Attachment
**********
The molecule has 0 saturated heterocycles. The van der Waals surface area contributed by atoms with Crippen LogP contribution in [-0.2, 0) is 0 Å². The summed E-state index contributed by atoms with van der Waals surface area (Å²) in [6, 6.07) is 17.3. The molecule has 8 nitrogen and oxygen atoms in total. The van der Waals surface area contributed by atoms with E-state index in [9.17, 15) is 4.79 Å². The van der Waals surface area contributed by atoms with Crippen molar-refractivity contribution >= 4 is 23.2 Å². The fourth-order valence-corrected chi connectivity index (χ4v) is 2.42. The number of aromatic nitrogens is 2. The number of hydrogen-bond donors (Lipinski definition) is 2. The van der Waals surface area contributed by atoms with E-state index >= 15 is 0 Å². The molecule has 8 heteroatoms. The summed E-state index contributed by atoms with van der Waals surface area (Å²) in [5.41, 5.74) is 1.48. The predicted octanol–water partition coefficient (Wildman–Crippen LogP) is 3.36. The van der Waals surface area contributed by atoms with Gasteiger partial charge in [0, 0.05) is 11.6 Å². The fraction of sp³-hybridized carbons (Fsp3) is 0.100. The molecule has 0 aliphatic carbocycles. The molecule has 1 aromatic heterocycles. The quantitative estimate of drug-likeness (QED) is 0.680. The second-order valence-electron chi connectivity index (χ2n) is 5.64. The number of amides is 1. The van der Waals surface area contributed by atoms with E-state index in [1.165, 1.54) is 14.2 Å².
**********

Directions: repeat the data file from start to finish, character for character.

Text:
The molecule has 0 saturated heterocycles. The van der Waals surface area contributed by atoms with Crippen LogP contribution in [-0.2, 0) is 0 Å². The summed E-state index contributed by atoms with van der Waals surface area (Å²) in [6, 6.07) is 17.3. The molecule has 8 nitrogen and oxygen atoms in total. The van der Waals surface area contributed by atoms with E-state index in [9.17, 15) is 4.79 Å². The van der Waals surface area contributed by atoms with Crippen molar-refractivity contribution >= 4 is 23.2 Å². The fourth-order valence-corrected chi connectivity index (χ4v) is 2.42. The number of aromatic nitrogens is 2. The number of hydrogen-bond donors (Lipinski definition) is 2. The van der Waals surface area contributed by atoms with E-state index >= 15 is 0 Å². The molecule has 8 heteroatoms. The summed E-state index contributed by atoms with van der Waals surface area (Å²) in [5.41, 5.74) is 1.48. The predicted octanol–water partition coefficient (Wildman–Crippen LogP) is 3.36. The van der Waals surface area contributed by atoms with Gasteiger partial charge in [0, 0.05) is 11.6 Å². The fraction of sp³-hybridized carbons (Fsp3) is 0.100. The molecule has 0 aliphatic carbocycles. The molecule has 1 aromatic heterocycles. The quantitative estimate of drug-likeness (QED) is 0.680. The second-order valence-electron chi connectivity index (χ2n) is 5.64. The number of amides is 1. The van der Waals surface area contributed by atoms with E-state index in [1.165, 1.54) is 14.2 Å².